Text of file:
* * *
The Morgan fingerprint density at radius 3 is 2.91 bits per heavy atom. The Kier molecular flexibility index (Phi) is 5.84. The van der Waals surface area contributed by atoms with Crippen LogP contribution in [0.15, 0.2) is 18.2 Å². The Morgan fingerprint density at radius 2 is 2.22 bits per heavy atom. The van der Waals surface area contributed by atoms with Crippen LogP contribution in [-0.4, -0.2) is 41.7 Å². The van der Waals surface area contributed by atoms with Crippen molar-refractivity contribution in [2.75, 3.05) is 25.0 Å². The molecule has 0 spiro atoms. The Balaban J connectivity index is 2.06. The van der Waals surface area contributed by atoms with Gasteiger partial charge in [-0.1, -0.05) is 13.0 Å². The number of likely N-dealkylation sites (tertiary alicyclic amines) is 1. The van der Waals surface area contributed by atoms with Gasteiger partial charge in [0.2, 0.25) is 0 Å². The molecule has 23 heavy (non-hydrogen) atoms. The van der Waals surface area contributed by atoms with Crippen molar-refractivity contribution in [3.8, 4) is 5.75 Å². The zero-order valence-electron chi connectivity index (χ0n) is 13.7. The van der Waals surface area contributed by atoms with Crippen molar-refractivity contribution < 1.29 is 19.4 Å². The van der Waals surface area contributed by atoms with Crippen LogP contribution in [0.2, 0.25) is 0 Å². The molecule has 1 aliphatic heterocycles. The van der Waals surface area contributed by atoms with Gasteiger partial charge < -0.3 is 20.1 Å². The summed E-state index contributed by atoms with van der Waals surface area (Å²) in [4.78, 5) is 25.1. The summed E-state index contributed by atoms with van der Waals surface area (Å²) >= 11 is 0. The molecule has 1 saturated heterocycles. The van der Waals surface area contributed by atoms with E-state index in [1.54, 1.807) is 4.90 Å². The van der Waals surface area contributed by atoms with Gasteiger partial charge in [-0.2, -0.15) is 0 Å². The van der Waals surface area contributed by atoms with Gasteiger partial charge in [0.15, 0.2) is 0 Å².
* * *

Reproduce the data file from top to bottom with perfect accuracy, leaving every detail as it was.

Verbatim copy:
The Morgan fingerprint density at radius 3 is 2.91 bits per heavy atom. The Kier molecular flexibility index (Phi) is 5.84. The van der Waals surface area contributed by atoms with Crippen LogP contribution in [0.15, 0.2) is 18.2 Å². The Morgan fingerprint density at radius 2 is 2.22 bits per heavy atom. The van der Waals surface area contributed by atoms with Crippen LogP contribution in [-0.4, -0.2) is 41.7 Å². The van der Waals surface area contributed by atoms with Crippen molar-refractivity contribution in [2.75, 3.05) is 25.0 Å². The molecule has 0 spiro atoms. The Balaban J connectivity index is 2.06. The van der Waals surface area contributed by atoms with Gasteiger partial charge in [-0.1, -0.05) is 13.0 Å². The number of likely N-dealkylation sites (tertiary alicyclic amines) is 1. The van der Waals surface area contributed by atoms with Gasteiger partial charge in [0.2, 0.25) is 0 Å². The molecule has 23 heavy (non-hydrogen) atoms. The van der Waals surface area contributed by atoms with Crippen molar-refractivity contribution in [3.8, 4) is 5.75 Å². The zero-order valence-electron chi connectivity index (χ0n) is 13.7. The van der Waals surface area contributed by atoms with Crippen molar-refractivity contribution < 1.29 is 19.4 Å². The van der Waals surface area contributed by atoms with Crippen LogP contribution in [0.2, 0.25) is 0 Å². The molecule has 1 aliphatic heterocycles. The van der Waals surface area contributed by atoms with Gasteiger partial charge < -0.3 is 20.1 Å². The summed E-state index contributed by atoms with van der Waals surface area (Å²) in [4.78, 5) is 25.1. The summed E-state index contributed by atoms with van der Waals surface area (Å²) >= 11 is 0. The molecule has 1 saturated heterocycles. The van der Waals surface area contributed by atoms with E-state index in [1.54, 1.807) is 4.90 Å². The van der Waals surface area contributed by atoms with Gasteiger partial charge in [-0.2, -0.15) is 0 Å². The van der Waals surface area contributed by atoms with Gasteiger partial charge in [0.15, 0.2) is 0 Å².